The current rumpus regarding an application for a business licence has raised the issue of the right of non-Niueans to operate on the island in competition with Niuean-owned businesses.
The process of starting up a business on the island is not too arduous. You make the usual application to the Licensor of Businesses i.e., the Financial Secretary or his nominee, who is obliged by law to place a public notice that a licence is being applied for and that anyone who has any objection is given a certain amount of time to make representation. If there is no objection the business is good to go; if anyone does object, the licensor must exercise his discretion on whether there are legitimate grounds for not issuing a licence.
The latest crop of applications for business licences include the usual retailing outlets and consultancy services but the one that seems to be causing something of stir is that from the owners of Namukulu Cottages who are looking at opening a cafe on site. The owners of Hio Cafe, located a stone’s throw from Namukulu Cottages, have taken to social media to express their concern and to garner support to block Namukulu Cottage’s application. Hio Cafe, a small locally owned business is citing unfair competition from what it says is a well established and successful $1.3m non-Niuean-owned tourist accommodation business. In effect Hio is saying to Namukulu Cottages, be happy with your fair share of the tourism cake.
As to be expected social media has attracted the usual looney fringe but there is also a good representation of support both for and against Hio’s stance. Some are calling on government to protect Niuean businesses from the more aggressive palagi approach. Others say that government has already opened the gates by allowing Swanson supermarket to build on Crown land a substantial complex in direct competition with smaller Niuean-owned outlets. Swanson is owned by Auckland based WH Grove and Sons Ltd.
There is also a growing number of people who support non-Niueans opening up businesses but only with meaningful Niuean participation – in other words no token 1% equity. The same folks argue that some businesses do not sit well with non-Niuean operators.
But it is not all one-sided; some see Namukulu’s application not only as fair competition but also adds another option. Michelle Hight of Namukulu Cottages has posted on social media that their intention is to open for just one night a week offering a different fare from that being offered by Vikki and Toni Kalauni of Hio. She has also offered to talk things over which has earned a retort from Vikki: “The invitation to chat comes after the fact”.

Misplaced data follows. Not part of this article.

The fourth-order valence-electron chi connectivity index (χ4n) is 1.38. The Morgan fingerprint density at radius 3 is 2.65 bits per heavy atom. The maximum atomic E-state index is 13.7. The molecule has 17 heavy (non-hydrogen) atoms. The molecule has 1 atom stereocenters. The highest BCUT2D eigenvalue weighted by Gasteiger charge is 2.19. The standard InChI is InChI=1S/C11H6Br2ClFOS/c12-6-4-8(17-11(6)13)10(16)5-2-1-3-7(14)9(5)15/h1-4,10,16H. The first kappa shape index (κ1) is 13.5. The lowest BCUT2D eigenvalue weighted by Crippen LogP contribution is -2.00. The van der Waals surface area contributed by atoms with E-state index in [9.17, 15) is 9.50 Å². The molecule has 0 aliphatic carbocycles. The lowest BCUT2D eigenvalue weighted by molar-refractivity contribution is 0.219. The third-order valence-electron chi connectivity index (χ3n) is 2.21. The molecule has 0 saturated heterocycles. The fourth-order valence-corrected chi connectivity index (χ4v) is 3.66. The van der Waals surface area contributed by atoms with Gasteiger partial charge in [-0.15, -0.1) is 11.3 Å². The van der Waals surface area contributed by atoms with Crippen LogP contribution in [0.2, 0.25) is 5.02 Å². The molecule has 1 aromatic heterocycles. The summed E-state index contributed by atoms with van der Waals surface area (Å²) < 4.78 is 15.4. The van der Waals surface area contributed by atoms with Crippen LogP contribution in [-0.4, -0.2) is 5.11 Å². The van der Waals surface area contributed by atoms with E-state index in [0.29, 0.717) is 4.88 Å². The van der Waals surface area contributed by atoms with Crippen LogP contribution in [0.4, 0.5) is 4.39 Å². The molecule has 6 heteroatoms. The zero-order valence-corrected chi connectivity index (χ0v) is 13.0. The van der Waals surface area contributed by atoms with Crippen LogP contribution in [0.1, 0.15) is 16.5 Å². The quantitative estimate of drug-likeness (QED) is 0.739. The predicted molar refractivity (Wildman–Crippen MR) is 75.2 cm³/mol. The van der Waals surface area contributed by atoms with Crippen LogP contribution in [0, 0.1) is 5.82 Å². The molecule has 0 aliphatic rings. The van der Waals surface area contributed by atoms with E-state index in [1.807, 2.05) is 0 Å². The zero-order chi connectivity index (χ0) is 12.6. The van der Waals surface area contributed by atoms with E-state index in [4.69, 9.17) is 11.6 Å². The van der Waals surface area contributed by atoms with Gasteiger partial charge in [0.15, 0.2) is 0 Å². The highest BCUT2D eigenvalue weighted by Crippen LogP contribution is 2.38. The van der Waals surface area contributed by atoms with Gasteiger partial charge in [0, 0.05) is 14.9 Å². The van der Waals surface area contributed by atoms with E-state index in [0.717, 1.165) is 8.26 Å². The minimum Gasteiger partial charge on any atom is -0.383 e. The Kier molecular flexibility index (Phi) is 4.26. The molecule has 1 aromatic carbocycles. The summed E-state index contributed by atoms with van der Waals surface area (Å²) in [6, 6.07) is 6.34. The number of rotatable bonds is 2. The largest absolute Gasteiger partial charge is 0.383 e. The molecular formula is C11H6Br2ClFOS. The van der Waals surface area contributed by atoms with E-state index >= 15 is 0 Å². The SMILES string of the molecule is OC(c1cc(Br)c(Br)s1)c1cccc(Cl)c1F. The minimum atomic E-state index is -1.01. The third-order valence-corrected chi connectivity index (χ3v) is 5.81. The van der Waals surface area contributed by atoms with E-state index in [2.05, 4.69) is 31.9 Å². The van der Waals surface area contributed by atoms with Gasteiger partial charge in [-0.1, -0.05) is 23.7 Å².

A cursory look at the number of tourism businesses owned and operated by non-Niueans show there are at least eight that are very much alive and appear to be doing well. A quick count of similarly Niuean-owned businesses show a total of approximately 19 of which one-half can be described reasonably doing well. The other half can best be categorised as “it helps to pay for the petrol”.
Information from the Licensor of Businesses indicate that since the introduction of the Business Licence Act 1997 the number of declined applications, as a result of objections, can be counted on the fingers of one hand. The grounds on which the Licensor can refuse an application is clearly defined in section 12 of the Act.
1. The applicant is considered to be unfit or improper to hold such a licence.
2. The business would cause harm or annoyance to the residents.
3. It would result in a serious imbalance in a particular market i.e., unfair competition.
If the Licensor fails to issue a licence, the applicant can appeal to the court; the same also applies to anyone who considers themselves to be aggrieved by the granting of a licence. The applicant can also appeal to the court if the condition under which the licence is issued is considered to be untenable. It is also worthy of note that the Licensor is solely responsible for granting or refusing a licence.
Anyone looking to the legislation to provide some protection for Niuean businesses will be disappointed – there is no such provision.
There could be some remedy in the Development Investment Act 1992 but a lawyer is needed for a proper interpretation of that legislation.
Without pre-empting the decision of the Licensor of Businesses there is not much chance that the outcome will be in Hio Cafe’s favour. And as for those calling for the government to provide a better but not necessarily a level playing field for the descendants of the original settlers, again there is not much chance of that happening, not with a right-leaning government in power.